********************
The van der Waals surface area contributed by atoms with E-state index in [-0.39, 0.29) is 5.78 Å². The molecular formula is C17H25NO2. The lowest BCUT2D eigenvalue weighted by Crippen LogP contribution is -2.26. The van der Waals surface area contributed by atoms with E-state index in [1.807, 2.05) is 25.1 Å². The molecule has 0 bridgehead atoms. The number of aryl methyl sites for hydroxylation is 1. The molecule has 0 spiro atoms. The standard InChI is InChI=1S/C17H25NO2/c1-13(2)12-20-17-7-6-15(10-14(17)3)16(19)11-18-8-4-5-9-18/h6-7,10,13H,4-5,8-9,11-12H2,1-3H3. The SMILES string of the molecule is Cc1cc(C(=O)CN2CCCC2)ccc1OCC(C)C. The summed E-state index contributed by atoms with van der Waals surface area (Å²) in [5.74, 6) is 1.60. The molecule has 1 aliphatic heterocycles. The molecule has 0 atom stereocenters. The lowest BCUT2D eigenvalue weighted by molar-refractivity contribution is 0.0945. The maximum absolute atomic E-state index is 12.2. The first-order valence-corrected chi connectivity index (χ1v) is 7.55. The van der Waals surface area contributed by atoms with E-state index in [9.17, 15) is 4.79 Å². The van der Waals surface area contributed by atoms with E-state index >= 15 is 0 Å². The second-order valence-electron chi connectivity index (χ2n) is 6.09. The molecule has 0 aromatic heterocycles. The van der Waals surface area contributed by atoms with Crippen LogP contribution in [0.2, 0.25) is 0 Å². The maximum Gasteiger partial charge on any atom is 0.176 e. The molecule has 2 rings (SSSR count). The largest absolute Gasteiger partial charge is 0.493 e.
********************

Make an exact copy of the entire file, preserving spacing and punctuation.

The van der Waals surface area contributed by atoms with E-state index in [-0.39, 0.29) is 5.78 Å². The molecular formula is C17H25NO2. The lowest BCUT2D eigenvalue weighted by Crippen LogP contribution is -2.26. The van der Waals surface area contributed by atoms with E-state index in [1.807, 2.05) is 25.1 Å². The molecule has 0 bridgehead atoms. The number of aryl methyl sites for hydroxylation is 1. The molecule has 0 spiro atoms. The standard InChI is InChI=1S/C17H25NO2/c1-13(2)12-20-17-7-6-15(10-14(17)3)16(19)11-18-8-4-5-9-18/h6-7,10,13H,4-5,8-9,11-12H2,1-3H3. The SMILES string of the molecule is Cc1cc(C(=O)CN2CCCC2)ccc1OCC(C)C. The summed E-state index contributed by atoms with van der Waals surface area (Å²) in [5.74, 6) is 1.60. The molecule has 1 aliphatic heterocycles. The molecule has 0 atom stereocenters. The lowest BCUT2D eigenvalue weighted by molar-refractivity contribution is 0.0945. The maximum absolute atomic E-state index is 12.2. The first-order valence-corrected chi connectivity index (χ1v) is 7.55. The van der Waals surface area contributed by atoms with E-state index in [9.17, 15) is 4.79 Å². The van der Waals surface area contributed by atoms with E-state index >= 15 is 0 Å². The second-order valence-electron chi connectivity index (χ2n) is 6.09. The molecule has 0 aromatic heterocycles. The van der Waals surface area contributed by atoms with Crippen LogP contribution in [0.2, 0.25) is 0 Å². The maximum Gasteiger partial charge on any atom is 0.176 e. The molecule has 2 rings (SSSR count). The largest absolute Gasteiger partial charge is 0.493 e.